Once on This Island

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Once on This Island

2017 Broadway Revival Cast Recording

(Broadway Records)

March 1, 2018

Reviewed by Alix Cohen for Cabaret Scenes 

The recording is completely and utterly infectious. I’m dancing in my chair as I write. Vocals are first rate—powerful, aptly accented with patois, evocative, moving.

In 1990, I saw a little show called Once on This Island at the former location of Playwrights Horizons. Based on the 1985 novel My Love, My Love: or, The Peasant Girl by Rosa Guy, the Caribbean fantasy was fresh and delightful. Its authors managed to successfully walk a fine line between innocent joy and the dark realities of poverty and class prejudice. We exited, despite the heroine’s death, feeling as uplifted as we were winded.

As I recall, the tiny stage held little scenery but for a cardboard tree; costumes were evocative, but careful. Intimacy made one feel IN it. The musical played briefly on Broadway and then London’s West End. When its current revival opened last year at Circle in the Square, I was concerned.
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Articles were published indicating changes. Much charming theater has been swallowed up and/or emotionally diminished by larger scale or revised interpretation. None of this occurred. Director Michael Arden’s inspired production should be high on your bucket list. The CD may propel you.

In brief, this is the narrated story of orphan Ti Moune (Hailey Kilgore), a French Antilles peasant girl who prays for love.
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The island gods—Asaka: Mother of the Earth (Alex Newell); Agwé: god of Water (Quentin Earl Darrington); Erzulie: goddess of Love (Lea Salonga); and Papa Ge: demon of Death (Merle Dandridge) arrange for her to meet “grand homme”  Daniel Beauxhomme (Isaac Powell), a rich planter’s son from the other side of the island.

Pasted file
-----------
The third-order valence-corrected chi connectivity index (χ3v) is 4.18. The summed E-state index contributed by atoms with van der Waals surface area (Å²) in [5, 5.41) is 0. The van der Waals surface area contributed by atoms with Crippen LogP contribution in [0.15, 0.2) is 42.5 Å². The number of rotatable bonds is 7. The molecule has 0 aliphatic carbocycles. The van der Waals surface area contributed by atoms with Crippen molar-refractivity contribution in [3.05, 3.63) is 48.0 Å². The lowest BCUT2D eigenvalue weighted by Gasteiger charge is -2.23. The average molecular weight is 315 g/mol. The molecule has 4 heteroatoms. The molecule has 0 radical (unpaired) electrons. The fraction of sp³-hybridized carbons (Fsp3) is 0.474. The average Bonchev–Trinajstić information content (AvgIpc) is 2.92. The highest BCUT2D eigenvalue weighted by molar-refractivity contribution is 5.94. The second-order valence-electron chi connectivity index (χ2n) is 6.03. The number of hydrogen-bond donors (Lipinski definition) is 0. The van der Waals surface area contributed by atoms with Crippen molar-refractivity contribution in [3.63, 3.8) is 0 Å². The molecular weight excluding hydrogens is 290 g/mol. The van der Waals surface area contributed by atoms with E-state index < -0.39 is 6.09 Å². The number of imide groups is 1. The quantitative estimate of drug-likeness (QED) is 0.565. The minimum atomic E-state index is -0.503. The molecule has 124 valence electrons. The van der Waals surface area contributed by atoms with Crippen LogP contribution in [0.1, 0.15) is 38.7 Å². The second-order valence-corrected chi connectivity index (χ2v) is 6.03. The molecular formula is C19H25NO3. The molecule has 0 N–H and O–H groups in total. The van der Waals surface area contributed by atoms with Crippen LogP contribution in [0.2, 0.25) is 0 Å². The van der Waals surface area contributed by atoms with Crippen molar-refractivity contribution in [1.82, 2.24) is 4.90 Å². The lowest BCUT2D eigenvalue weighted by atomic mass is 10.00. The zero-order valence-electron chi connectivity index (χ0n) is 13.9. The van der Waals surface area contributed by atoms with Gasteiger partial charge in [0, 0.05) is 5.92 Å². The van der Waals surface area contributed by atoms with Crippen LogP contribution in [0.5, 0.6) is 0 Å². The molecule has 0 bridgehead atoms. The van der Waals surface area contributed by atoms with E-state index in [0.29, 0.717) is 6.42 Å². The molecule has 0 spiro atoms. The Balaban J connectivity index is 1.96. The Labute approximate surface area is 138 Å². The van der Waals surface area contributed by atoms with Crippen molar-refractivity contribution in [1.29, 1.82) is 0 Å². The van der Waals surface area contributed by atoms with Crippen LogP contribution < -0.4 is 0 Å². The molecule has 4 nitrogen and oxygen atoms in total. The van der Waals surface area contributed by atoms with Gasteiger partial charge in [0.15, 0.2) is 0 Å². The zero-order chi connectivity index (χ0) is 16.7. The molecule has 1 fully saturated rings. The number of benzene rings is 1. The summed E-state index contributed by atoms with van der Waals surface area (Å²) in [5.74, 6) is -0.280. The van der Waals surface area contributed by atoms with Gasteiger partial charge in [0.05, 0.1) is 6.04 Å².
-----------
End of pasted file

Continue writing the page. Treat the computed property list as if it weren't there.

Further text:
When death claims the boy, Ti Moune steps in with Erzulie’s help.The girl saves his life and falls deeply in love. Grateful and captivated, he responds. For a time, all is beautiful, but the star-crossed pair epitomize their backgrounds. Ti Moune scales barriers, but cannot remove them. The gods do what they can; still, mankind has its own pigheaded  determination.

Lynn Ahrens’ book/ lyrics and Stephen Flaherty’s score are poignant, irrepressibly fun, distinctive, and effectively otherworldly. The audible show is brought to life by this skillfully produced CD. Michael Starobin’s original orchestration of the calypso-infused music is now a collaboration with John Bertles and Bash the Trash who utilize found instruments.

Alix Cohen

Alix Cohen’s writing began with poetry, segued into lyrics then took a commercial detour. She now authors pieces about culture/the arts, including reviews and features. A diehard proponent of cabaret, she’s also a theater aficionado, a voting member of Drama Desk, The Drama League and of The NY Press Club in addition to MAC. Currently, Alix writes for Cabaret Scenes, Theater Pizzazz and Woman Around Town. Additional pieces have been published by The New York Post, The National Observer’s Playground Magazine, Pasadena Magazine and Times Square Chronicles. Alix is the recipient of six New York Press Club Awards.